Something I truly value is humour and I CAN, at times, be hilarious. I’m at my best when I make me laugh. Laughing is good for the soul, so I laugh often. It also makes me happy.
I’m known in my family for being a nut and appreciate their tolerance because it is certainly true.
Don’t you agree?????
HAPPY FATHERS DAY TO MY SON RAFI, THE BEST FATHER I KNOW!!!
What’s going on? Are they giving out free stupidity pills? More people’s brains are on vacation or something these days. Is it part of a nasty plot to destroy us all? Computers don’t yet know how to think and people have already forgotten how. I’m at a total loss to explain it.
Looking for an exercise class for seniors at a nearby facility, I ambled over and spoke with their ‘Program Director’. (Impressive title, no?) She told me the program was on their bulletin board.
I have macular degeneration and don’t see well. Besides, I’m shorter than I used to be and was short to begin with, so the sign she pointed at was impossible for me to see.
‘Please write it down for me.’ I politely requested and asked about membership fees and what the classes cost. I’d never been a member. Wouldn’t these questions hint at that??? She’d certainly never seen me before.
At home, I read: Tues. 8:30 am – 9:30 am, Thurs. 9 am – 10 am. It was Wednesday. The next morning, I got up extra early. Everything takes longer than it used to, but I did well and was at their door at 8:45 a.m. They weren’t there. The receptionist came out, locking the doors behind her. I asked about the class.
Oh, that doesn’t start until next week. It says so on the notice.’
‘Can you tell me why I wasn’t told that by the program director? Especially since I told her I couldn’t see the notice? What was she thinking?
Seems like no one knows anything anymore. I may even need to include myself — especially when I count on others. But, I won’t give up.
Occasionally I found myself thinking about the many mistakes I made throughout my long life. I know I did the best I could under the circumstances and with what I knew then, but I certainly goofed. Finally, I realized there’s no way to change the past, so it’s a waste of time to dwell on it.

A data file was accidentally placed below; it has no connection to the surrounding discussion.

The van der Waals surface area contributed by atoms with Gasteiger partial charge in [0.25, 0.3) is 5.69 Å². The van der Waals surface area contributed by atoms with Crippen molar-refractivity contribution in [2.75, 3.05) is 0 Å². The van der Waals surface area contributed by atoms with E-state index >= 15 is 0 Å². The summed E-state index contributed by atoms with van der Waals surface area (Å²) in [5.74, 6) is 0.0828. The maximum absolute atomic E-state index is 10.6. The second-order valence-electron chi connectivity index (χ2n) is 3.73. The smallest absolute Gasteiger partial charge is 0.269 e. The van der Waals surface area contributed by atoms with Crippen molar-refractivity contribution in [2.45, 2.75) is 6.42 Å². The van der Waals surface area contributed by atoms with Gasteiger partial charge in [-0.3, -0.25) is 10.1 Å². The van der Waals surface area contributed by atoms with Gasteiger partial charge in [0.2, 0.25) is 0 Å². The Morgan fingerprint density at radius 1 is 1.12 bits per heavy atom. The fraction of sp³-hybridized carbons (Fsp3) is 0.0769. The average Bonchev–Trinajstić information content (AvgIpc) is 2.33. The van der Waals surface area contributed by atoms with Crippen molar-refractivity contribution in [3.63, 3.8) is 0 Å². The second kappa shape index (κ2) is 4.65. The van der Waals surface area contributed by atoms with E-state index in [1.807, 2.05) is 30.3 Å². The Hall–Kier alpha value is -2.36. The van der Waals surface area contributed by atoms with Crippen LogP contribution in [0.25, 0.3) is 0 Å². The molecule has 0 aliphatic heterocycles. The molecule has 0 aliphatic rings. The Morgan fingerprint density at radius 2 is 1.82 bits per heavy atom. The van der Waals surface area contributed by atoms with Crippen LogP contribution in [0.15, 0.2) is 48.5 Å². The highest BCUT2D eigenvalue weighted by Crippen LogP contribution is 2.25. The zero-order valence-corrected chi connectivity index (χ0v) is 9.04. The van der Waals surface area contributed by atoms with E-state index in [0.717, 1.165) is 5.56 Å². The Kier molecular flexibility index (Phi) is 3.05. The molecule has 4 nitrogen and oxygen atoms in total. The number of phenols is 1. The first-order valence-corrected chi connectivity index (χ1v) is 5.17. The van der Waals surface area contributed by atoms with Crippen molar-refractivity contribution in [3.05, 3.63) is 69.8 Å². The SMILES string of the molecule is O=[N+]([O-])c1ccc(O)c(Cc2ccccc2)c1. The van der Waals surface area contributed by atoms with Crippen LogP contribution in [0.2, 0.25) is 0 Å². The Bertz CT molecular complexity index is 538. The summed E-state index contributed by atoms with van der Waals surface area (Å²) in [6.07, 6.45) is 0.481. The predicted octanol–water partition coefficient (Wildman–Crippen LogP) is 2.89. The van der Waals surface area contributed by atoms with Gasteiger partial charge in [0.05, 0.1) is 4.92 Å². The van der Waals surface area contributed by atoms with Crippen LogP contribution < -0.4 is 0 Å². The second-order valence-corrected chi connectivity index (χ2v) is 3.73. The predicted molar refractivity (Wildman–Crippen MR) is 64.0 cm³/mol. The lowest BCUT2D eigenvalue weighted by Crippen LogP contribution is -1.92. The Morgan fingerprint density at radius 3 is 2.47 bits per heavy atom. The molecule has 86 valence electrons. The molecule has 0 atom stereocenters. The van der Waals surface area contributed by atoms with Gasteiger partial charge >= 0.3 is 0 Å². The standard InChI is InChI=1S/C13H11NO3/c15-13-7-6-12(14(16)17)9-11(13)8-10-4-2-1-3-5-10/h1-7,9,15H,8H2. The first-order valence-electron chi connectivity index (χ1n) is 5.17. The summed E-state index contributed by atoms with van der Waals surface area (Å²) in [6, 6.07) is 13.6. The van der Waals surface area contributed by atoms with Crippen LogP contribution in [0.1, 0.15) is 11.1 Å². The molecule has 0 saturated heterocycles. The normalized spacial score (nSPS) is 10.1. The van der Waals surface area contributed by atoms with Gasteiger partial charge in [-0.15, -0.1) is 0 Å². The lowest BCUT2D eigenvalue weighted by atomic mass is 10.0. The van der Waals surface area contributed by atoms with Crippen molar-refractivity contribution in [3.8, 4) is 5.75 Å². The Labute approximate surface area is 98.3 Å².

Tomorrow I may not even wake up. I’m in what the famous scientist David Suzuki calls the ‘death zone’. No point worrying about what may come then.
All we have for sure is right now so we might as well grab it and enjoy every moment possible. I’m determined to live within this plan, so I wrote a little poem for myself about it.
YESTERDAY, TOMORROW AND TODAY
Yesterday is forever gone Nothing can change that.
Tomorrow may never come There’s no guarantee of that.
But today is ours to have So reach out and grab it.
Our provincial premier lost it yesterday and used the F-word in frustration at the legislator. I found it human and amusing. It also reminded me of the time I did that, albeit by accident.
I volunteered for a charitable organization which served the deaf and hard-of-hearing. I liked what they offered to those needing help and was often on the board. The meetings were fascinating and complicated with interpreters to keep everyone abreast of what was being said or signed. Those, like me, who didn’t sign could read everything on a large screen as well.
I wondered how they signed my name so quickly and asked. They just used ‘M’, since I was the only one on the board whose name started with that letter. Aha!
One year we had a deaf Chairman. I decided, smarty-pants that I am, to learn how to sign a little, like ‘thank you’ so I could thank him at the end of our meetings. I was shown how. I did so. He smiled. It went so well I planned to thank him again after our next meeting — in a month.
By the next month I didn’t quite remember it correctly, so apparently instead of signing ‘Thank you’, I signed something rude beginning with ‘F’. Ahem! (The word our premier used yesterday.)
The poor chairman. His face turned red with embarrassment. He shook his hands to show me that wasn’t correct. Someone else told me about my blunder. Do I embarrass easily? I just burst out laughing and asked how to sign ‘I’m sorry’.